Rare footage released this month shows an apparent attack on a Palestinian woman by Jewish settlers in the West Bank, and an Israeli human rights group has handed out more video cameras to document similar incidents.
Thamam al-Nawaja spent three days in hospital with a broken arm, fractured jaw and hemouraghed eye. The 58-year-old Palestinian woman said her attackers told her she had 10 minutes to leave the area.
"We will never leave our land," she says in Arabic. "We will die on it."
The Jewish human rights group B'Tselem first launched its "Shooting Back" project in 2007 to expose such violence, claiming that attacks on Palestinians by Jewish settlers is not uncommon.
B'Tselem has given roughly 100 video cameras to Palestinians living in "high-conflict areas."
Al-Nawaja alleges that four men attacked her -- along with her 70-year-old husband and nephew -- as they herded sheep near Susiya, a Jewish settlement. Video footage shows the men wielding sticks.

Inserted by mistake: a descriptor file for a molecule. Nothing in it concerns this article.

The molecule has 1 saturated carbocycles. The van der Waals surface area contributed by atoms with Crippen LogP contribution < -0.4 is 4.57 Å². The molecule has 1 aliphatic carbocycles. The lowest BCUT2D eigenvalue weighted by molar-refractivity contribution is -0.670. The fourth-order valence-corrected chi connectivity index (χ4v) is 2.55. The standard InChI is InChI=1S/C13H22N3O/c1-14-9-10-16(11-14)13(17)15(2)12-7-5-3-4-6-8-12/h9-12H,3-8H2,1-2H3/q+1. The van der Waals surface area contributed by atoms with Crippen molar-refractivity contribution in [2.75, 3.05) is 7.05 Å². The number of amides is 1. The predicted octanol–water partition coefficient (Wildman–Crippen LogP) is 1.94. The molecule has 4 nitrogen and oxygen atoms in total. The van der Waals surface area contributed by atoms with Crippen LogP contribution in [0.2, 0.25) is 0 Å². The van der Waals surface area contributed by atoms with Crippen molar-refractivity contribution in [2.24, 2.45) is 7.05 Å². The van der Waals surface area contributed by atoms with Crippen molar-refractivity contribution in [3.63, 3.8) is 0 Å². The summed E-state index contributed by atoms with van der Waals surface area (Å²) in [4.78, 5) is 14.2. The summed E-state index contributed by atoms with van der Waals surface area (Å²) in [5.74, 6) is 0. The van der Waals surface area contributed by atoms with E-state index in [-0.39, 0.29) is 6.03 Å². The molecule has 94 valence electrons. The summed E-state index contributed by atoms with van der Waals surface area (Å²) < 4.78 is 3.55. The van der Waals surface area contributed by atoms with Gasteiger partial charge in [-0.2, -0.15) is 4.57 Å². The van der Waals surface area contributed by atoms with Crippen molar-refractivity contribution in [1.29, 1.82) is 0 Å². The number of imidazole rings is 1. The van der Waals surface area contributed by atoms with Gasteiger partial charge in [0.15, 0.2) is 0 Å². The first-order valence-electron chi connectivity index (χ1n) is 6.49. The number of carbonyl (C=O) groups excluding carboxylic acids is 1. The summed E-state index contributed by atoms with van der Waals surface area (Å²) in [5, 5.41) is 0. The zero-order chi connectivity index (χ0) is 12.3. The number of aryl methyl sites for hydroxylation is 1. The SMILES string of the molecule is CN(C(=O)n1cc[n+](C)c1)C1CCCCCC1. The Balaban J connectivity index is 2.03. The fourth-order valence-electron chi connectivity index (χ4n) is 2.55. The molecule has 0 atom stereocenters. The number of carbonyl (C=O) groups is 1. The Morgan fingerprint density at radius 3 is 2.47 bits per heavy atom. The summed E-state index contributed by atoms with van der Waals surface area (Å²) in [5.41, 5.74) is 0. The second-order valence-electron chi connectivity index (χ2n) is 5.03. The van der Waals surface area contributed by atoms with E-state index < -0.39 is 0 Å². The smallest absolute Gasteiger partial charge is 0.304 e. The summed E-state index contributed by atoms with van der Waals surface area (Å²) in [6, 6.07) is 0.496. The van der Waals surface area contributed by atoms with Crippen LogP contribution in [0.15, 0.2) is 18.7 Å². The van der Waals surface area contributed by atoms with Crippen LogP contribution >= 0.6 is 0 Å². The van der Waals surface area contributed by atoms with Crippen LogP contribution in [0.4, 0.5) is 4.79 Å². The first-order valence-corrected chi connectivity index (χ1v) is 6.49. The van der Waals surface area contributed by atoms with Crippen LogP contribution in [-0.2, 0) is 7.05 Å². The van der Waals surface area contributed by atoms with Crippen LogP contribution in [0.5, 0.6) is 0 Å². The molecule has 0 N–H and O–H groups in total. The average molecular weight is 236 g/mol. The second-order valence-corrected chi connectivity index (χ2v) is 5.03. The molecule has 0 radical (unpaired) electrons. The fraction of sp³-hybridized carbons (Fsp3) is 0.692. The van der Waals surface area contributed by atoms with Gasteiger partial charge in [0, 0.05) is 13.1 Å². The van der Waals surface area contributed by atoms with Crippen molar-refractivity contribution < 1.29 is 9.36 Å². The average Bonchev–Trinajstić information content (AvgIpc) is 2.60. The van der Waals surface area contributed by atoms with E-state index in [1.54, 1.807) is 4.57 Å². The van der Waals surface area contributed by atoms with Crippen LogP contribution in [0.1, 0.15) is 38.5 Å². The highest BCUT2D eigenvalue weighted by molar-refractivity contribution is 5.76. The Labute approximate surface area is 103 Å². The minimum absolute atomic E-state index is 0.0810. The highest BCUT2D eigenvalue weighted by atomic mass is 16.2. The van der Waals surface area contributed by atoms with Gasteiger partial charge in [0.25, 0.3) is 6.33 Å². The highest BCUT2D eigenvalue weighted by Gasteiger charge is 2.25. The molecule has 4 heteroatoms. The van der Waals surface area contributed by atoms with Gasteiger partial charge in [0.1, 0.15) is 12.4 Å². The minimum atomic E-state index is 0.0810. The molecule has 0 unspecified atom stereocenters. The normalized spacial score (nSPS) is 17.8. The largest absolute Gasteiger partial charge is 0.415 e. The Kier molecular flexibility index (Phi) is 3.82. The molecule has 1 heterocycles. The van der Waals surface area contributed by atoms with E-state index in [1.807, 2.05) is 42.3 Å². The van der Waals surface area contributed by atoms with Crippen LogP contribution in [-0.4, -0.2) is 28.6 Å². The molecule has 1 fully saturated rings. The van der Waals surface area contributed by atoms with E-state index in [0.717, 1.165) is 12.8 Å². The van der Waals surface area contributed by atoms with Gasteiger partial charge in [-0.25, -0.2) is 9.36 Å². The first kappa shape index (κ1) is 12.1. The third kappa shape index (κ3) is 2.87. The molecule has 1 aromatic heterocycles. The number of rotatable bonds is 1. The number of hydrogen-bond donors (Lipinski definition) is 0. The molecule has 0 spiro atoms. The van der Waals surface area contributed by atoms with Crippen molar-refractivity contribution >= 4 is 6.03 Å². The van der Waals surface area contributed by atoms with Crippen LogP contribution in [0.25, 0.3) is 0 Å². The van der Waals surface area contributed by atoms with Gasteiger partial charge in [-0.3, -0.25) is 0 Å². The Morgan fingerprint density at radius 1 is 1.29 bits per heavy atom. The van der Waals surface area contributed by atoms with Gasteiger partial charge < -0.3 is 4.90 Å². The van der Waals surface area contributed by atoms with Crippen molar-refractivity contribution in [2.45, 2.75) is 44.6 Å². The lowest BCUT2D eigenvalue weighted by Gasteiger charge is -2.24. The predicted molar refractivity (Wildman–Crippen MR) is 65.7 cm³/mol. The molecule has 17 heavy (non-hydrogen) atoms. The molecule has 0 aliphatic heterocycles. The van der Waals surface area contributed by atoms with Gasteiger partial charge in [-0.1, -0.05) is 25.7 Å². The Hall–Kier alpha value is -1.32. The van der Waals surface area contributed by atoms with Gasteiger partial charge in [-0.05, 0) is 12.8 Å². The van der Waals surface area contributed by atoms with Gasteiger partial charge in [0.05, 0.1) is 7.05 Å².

Israeli police, who are investigating the incident, say violent clashes caught on camera help them bring justice to the victims. Those who have been given cameras by B'Tselem are told it's better to get close-ups of the faces of any suspects for identification.
Israel building new settlements
U.S. Secretary of State Condoleezza Rice urged Israel on Sunday to stop building Jewish homes on disputed lands. Israel has approved the construction of more than 3,000 homes in the West Bank and east Jerusalem -- where some Palestinians want to base their future capital.
Israel has said it will stop all settlement building as part of the U.S.-led "road map" peace plan, but Israeli Prime Minister Ehud Olmert said he expects Israel to retain some West Bank settlements, and has encouraged construction in those areas.
Olmert has also said Israel has the right to continue building in east Jerusalem, which Israel acquired after the 1967 war.